Now is usually the time of year when Brad Kirby, manager of the Tulelake Irrigation District in northern California, starts getting phone calls from farmers and ranchers asking about water availability for the spring and summer growing seasons.

This year, however, he said he has no idea what to tell them.

Tulelake is the largest irrigation district within the federally operated Klamath Project straddling the Oregon-California border. The U.S. Bureau of Reclamation is responsible for determining the project’s annual water supply, which Kirby said this year remains a question mark.

Not only is the Klamath Basin lagging behind in terms of winter snow and precipitation, but agencies are in the middle of revising two management plans for endangered fish in the Klamath River and Upper Klamath Lake, which could further limit water for irrigation.

Without those plans — known collectively as the Klamath Project Biological Opinion, or BiOp — Kirby said he cannot predict how much water will be available for the 400-plus family farms and 65,000 irrigated acres in his district.

For farmers, that makes it painfully difficult to decide which fields they should plant and which crops they should grow.

“It’s a very disheartening feeling,” Kirby said. “People have been making business decisions months in advance of having any clue what will become of their irrigation season.”

BiOps, lawsuit

Overall, the Klamath Project includes more than 200,000 acres of farmland in the basin, providing irrigation for high-value crops including potatoes, onions, garlic, sugar beets and horseradish.

Water managers must also account for several species of threatened and endangered fish in the basin — namely Lost River and shortnose suckers in Upper Klamath Lake, which the U.S. Fish and Wildlife Service listed as endangered in 1988, and coho salmon in the lower Klamath River, which the National Marine Fisheries Service listed as threatened in 1997.

Agencies developed the Klamath Project BiOp under the Endangered Species Act, which details how the Bureau of Reclamation will allocate water in a given year to ensure the fish survive.

The BiOp was last updated on March 29, 2019, and was supposed to span five years. Instead, it was scrapped last November after the bureau said it received “erroneous data” from an outside source.

Since then, the feds have been working to get a revised BiOp in place ahead of the 2020 irrigation season. The bureau submitted a new biological assessment and operations plan to the Fish and Wildlife Service and NOAA Fisheries on Feb. 7, and agencies have stated they hope to finish their review by March 31.

Paul Simmons, executive director of the nonprofit Klamath Water Users Association that represents 1,200 family farms and ranches in the basin, said the proposed changes would result in a “pretty significant” water shortage this year.

The new operations plan calls for tripling the amount of water, from 10,000 acre-feet to 30,000 acre-feet, the bureau can allocate from the irrigation project to protect fish in years of low projected river flows. As of Feb. 18, the Klamath Basin had just 78% of its normal snowpack, and 71% of normal precipitation.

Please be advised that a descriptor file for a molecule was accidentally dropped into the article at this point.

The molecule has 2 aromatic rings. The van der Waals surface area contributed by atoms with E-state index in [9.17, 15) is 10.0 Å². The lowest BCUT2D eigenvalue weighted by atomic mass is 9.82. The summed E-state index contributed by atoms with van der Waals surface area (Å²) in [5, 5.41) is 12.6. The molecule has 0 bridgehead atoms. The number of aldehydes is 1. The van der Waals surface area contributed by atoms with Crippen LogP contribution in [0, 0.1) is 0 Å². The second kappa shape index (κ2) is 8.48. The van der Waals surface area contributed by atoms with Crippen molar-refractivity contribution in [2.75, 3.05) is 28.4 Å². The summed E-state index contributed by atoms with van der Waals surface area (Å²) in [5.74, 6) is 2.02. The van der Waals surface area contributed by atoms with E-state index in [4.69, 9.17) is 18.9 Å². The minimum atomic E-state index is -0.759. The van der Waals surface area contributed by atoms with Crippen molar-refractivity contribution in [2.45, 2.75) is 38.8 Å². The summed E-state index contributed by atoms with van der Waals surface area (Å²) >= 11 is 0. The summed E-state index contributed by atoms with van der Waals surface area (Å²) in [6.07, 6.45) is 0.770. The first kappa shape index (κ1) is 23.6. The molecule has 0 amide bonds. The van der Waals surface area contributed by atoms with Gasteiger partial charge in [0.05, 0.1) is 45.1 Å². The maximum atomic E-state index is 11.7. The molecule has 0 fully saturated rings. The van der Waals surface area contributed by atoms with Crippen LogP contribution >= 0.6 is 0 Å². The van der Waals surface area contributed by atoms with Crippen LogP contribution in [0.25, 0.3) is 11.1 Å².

“If we have average weather conditions from here on out, that would be a serious blow,” Simmons said.

On top of that, a lawsuit filed by the Yurok Tribe in California, Pacific Coast Federation of Fishermen’s Associations and Institute for Fisheries Resources also seeks a preliminary injunction to keep another 50,000 acre-feet of water in-stream for Klamath River salmon this year.

Simmons said a hearing in that case will be held in a San Francisco courtroom on Feb. 28.

Struggling with uncertainty

Farmers, meanwhile, are left with lingering uncertainty as they face key decisions about their operations for the coming year.

“It’s nerve-wracking,” said Tricia Hill, a fourth-generation farmer with Walker Farms and Gold Dust Potato Processors in Malin, Ore. “The best way I can describe it is this constant low level of anxiety.”

Gold Dust contracts with popular brands such as Frito-Lay and Kettle Foods to grow potatoes that will be made into potato chips. While the contracts stipulate how much they need to grow, Hill said not knowing how much water is available might force them to change when and where they will plant.

“You’re being forced to make a decision that, from other economic and environmental standpoints, would not be the best decision,” she said.

Hill, who also serves as president of the Klamath Water Users Association Board of Directors, said she expects this year would be a nail-biter, even in a best-case scenario. If the farm severely under-performs for Frito-Lay, she said there is a good chance the company might take its business elsewhere, which would send an economic ripple effect through the community.

“Our small communities depend on farmers eating in the local coffee shop and going to the local equipment dealer,” she said. “It’s just a tough spot to be in.”

Paul Crawford, who grows about 500 acres of wheat, grass and hay in Malin, faces similar challenges. Everything revolves around having enough water, he said.

“Should I have sprayed? Should I have saved that money? You just go back and forth with yourself,” Crawford said. “It’s really difficult to manage any sort of operation.”

Unless something changes in the BiOp and fish management, Crawford said the region’s water woes will make it hard for him to remain in the Klamath Basin with his family.

“If we can’t make a living here, we can’t stay here,” he said. “Agriculture drives this basin. It’s plain to see.”

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